Stan Kasten is arguably the best executive of any team in baseball. His record speaks for itself and is unmatched by anyone else. He’s having a great time as one of the principal owners of the Dodgers, where his official title is President, and his proclivities of wading into and greeting the crowds go right along with another Dodger great, Tommy Lasorda.
Kasten started his professional sports career serving as the youngest general manager in the NBA, for the Atlanta Hawks at age 27. He met a southern gentleman in St. Louis by happenstance, and his career took off thanks to Ted Turner. During his NBA years, he became the only executive to win back-to-back NBA Executive of the Year awards, and this feat still stands today, achieving this in 1986 & 1987. Kasten’s Hawks achieved four straight 50 win seasons and set franchise records in attendance during the 1986 to 1989 seasons. In the nineties, the Hawks enjoyed 7 consecutive playoff appearances, including three more 50 win seasons.
Normally, anyone who has this type of resume’ would be satisfied with this one role, but not Kasten. In 1986 he also became President of the Atlanta Braves. And everyone knows about the Braves achievements from 1987 – 2003: They won more games than any other team in major league baseball, winning the World Series in 1995. The players he had were led by Chipper Jones, Gregg Maddux, Tom Glavine, John Smoltz, and Steve Avery. Maddux and Glavine are in the Hall of Fame, and Smoltz and Jones will follow. And another Hall of Famer led them, Bobby Cox.
But that’s not all Kasten has done. In 1999, he also became President of the NHL expansion team, the Atlanta Thrashers, and he served as chairman of the newly built Phillips Arena.
Still, he was restless. In 2003, he stepped down from his roles in Atlanta and took a three year break before becoming President of the Washington Nationals, whom he built into a contender in just four and a half years. During his tenure there, he drafted Stephen Strasburg and Bryce Harper and added other pieces to establish a great franchise and re-energize the fan base. It can’t be said enough what the additions of Strasburg and Harper means for the franchise. Chipper Jones has said that Strasburg is the game’s best pitcher and we all know about the tenacity of Harper.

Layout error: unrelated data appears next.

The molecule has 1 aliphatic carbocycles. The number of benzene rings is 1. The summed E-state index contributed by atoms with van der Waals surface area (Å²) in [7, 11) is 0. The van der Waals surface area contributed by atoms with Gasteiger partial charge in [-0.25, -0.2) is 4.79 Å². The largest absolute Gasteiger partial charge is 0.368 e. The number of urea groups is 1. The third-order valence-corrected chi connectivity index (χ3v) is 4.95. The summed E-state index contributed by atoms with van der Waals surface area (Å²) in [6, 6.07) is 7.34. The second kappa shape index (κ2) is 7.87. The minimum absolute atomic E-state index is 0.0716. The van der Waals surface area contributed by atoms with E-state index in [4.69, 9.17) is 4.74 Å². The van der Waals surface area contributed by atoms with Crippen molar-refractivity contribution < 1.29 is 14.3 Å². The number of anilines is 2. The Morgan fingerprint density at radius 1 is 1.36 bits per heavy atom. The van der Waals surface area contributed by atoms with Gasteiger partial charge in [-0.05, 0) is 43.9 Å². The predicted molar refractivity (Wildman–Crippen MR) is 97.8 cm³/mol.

Kasten has always said he planned on spending five years in Washington, so in 2010 he stepped down, but not for long. In January 2012, he joined Magic Johnson, Peter Guber and Guggenheim Partners in bidding for the Dodgers, and, of course, theirs was the winning bid and he became President of his third MLB team. And, yes, it goes without saying that the Dodgers are again contenders for the title on an annual basis now. Yasiel Puig, anybody? Locking up Kershaw? All have the fingerprints of a very successful executive.
But, in all of his stops, Kasten is quick to point out that he simply hired great people around him. And that he did, Schuerholz in Atlanta, Rizzo in Washington, and he inherited Colletti in LA. In addition to these GM’s, he oversaw the hiring of tremendous personnel throughout the organizations he led. He is more than willing to place the success of each team on the shoulders of those around him. He is not only a great leader, but possesses a terrific knack of hiring good people around him.
Major League Baseball could do much worse than select this man as the next commissioner. He has the talent, and yes, the legal background, having a law degree from Columbia, to serve over the greatest game ever played. Selig has seen attendance increase tremendously during his time, but Kasten, if appointed, will have even greater success, because Kasten knows it’s the fans who pay the bills and he loves just wandering through the stadium, making sure the napkin dispensers are filled and talking with those fans, creating energy for the team on the field.